It left Wendover on June 8, 1945 for Tinian and arrived June 14. It was originally assigned the victor number 4 but on August 1 was given the large 'A' tail markings of the 497th Bomb Group as a security measure and had its victor changed to 84 to avoid misidentification with actual 497th BG aircraft. It was named Some Punkins and its nose art applied after the atomic bomb missions. While a number of sources attribute the name to a 1930's comic strip, the nose art suggests a possible reference to the "pumpkin bomb" missions the 509th Composite Group flew as combat rehearsal for the atomic bomb operations.
While on Tinian it was used on 13 training and practice missions and five combat missions to drop pumpkin bombs on industrial targets on Toyama, Ōgaki, Shimoda, Yokkaichi, and Nagoya. Some Punkins was the only B-29 of the 393rd BS flown exclusively by its assigned crew on all operational missions.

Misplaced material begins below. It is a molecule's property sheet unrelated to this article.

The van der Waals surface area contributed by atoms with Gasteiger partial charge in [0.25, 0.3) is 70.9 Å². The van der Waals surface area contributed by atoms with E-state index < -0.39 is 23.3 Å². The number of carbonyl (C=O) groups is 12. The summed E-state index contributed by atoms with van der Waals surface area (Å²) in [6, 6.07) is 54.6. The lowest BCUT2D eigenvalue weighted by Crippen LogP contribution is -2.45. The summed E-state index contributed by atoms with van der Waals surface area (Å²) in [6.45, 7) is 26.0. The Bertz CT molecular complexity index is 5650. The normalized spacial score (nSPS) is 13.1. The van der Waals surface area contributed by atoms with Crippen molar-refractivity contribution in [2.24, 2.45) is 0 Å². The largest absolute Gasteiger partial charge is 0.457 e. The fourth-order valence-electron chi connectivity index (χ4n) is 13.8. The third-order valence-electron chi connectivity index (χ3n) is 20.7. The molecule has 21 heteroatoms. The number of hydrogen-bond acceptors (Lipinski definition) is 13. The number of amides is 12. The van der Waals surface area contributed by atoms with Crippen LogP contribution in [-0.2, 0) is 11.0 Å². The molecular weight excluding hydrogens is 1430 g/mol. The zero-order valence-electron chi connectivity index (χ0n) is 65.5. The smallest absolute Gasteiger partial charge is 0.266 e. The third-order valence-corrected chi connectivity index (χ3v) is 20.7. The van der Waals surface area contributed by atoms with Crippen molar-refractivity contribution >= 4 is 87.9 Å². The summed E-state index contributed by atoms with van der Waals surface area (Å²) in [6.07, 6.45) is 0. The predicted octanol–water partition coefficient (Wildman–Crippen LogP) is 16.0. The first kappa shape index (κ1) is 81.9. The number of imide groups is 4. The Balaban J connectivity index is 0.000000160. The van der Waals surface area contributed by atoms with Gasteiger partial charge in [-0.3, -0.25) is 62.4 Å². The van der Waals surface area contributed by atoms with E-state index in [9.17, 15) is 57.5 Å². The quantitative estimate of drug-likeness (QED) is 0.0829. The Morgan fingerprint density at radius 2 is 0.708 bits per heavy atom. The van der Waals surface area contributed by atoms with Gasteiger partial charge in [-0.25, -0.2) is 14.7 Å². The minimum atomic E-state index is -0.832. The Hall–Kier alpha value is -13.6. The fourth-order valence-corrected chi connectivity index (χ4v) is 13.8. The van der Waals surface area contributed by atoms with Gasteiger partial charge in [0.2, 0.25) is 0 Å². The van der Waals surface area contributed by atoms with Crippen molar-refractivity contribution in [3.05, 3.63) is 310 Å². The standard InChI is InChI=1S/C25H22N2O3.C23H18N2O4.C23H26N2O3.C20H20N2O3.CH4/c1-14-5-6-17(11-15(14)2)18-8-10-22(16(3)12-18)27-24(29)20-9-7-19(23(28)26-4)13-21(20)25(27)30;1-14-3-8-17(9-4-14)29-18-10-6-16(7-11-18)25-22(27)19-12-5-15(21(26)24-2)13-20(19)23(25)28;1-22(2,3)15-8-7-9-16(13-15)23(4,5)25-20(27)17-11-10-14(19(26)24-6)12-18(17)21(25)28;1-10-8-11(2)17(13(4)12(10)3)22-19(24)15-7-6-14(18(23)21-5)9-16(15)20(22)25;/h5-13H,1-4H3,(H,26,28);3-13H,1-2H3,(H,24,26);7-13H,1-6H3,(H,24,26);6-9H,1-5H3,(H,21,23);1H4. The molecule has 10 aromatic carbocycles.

In November 1945 it returned with the 509th to Roswell Army Air Field, New Mexico. On March 1, 1946, while at Kirtland Army Air Field in preparation for assignment to Operation Crossroads, it was struck while parked by a taxiing B-29, incurring severe damage to its forward fuselage. The airplane was transferred to the 428th Base Unit at Kirtland in April 1946 and declared damaged beyond economical repair. In August it was deliberately set afire as part of firefighting training and totally destroyed.